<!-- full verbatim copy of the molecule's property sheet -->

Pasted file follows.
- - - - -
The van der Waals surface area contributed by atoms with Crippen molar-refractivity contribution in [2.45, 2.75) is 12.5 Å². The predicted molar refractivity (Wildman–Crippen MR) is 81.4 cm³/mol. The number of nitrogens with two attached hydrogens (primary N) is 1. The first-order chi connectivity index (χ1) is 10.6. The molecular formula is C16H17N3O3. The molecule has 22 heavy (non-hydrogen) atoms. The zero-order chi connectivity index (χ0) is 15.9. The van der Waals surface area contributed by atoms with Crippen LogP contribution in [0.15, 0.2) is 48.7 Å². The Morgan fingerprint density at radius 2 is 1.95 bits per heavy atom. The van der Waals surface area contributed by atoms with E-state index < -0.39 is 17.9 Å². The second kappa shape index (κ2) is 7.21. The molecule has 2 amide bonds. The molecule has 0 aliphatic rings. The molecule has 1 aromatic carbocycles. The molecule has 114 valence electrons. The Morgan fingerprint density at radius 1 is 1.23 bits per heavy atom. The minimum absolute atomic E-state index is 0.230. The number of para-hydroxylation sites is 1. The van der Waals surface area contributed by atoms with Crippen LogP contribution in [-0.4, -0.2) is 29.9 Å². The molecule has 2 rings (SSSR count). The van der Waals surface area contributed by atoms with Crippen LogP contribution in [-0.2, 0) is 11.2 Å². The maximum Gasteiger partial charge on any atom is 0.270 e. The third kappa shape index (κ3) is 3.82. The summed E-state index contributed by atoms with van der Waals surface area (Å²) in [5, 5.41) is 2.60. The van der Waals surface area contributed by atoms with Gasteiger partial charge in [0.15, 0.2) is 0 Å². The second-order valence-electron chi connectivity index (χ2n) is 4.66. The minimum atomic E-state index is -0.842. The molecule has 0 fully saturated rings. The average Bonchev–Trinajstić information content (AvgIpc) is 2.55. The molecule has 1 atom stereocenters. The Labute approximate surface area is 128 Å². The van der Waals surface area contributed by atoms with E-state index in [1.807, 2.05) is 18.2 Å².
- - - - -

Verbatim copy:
The van der Waals surface area contributed by atoms with Crippen molar-refractivity contribution in [2.45, 2.75) is 12.5 Å². The predicted molar refractivity (Wildman–Crippen MR) is 81.4 cm³/mol. The number of nitrogens with two attached hydrogens (primary N) is 1. The first-order chi connectivity index (χ1) is 10.6. The molecular formula is C16H17N3O3. The molecule has 22 heavy (non-hydrogen) atoms. The zero-order chi connectivity index (χ0) is 15.9. The van der Waals surface area contributed by atoms with Crippen LogP contribution in [0.15, 0.2) is 48.7 Å². The Morgan fingerprint density at radius 2 is 1.95 bits per heavy atom. The van der Waals surface area contributed by atoms with E-state index < -0.39 is 17.9 Å². The second kappa shape index (κ2) is 7.21. The molecule has 2 amide bonds. The molecule has 0 aliphatic rings. The molecule has 1 aromatic carbocycles. The molecule has 114 valence electrons. The Morgan fingerprint density at radius 1 is 1.23 bits per heavy atom. The minimum absolute atomic E-state index is 0.230. The number of para-hydroxylation sites is 1. The van der Waals surface area contributed by atoms with Crippen LogP contribution in [-0.4, -0.2) is 29.9 Å². The molecule has 2 rings (SSSR count). The van der Waals surface area contributed by atoms with Crippen LogP contribution in [-0.2, 0) is 11.2 Å². The maximum Gasteiger partial charge on any atom is 0.270 e. The third kappa shape index (κ3) is 3.82. The summed E-state index contributed by atoms with van der Waals surface area (Å²) in [5, 5.41) is 2.60. The van der Waals surface area contributed by atoms with Gasteiger partial charge in [0.15, 0.2) is 0 Å². The second-order valence-electron chi connectivity index (χ2n) is 4.66. The minimum atomic E-state index is -0.842. The molecule has 0 fully saturated rings. The average Bonchev–Trinajstić information content (AvgIpc) is 2.55. The molecule has 1 atom stereocenters. The Labute approximate surface area is 128 Å². The van der Waals surface area contributed by atoms with E-state index in [1.807, 2.05) is 18.2 Å².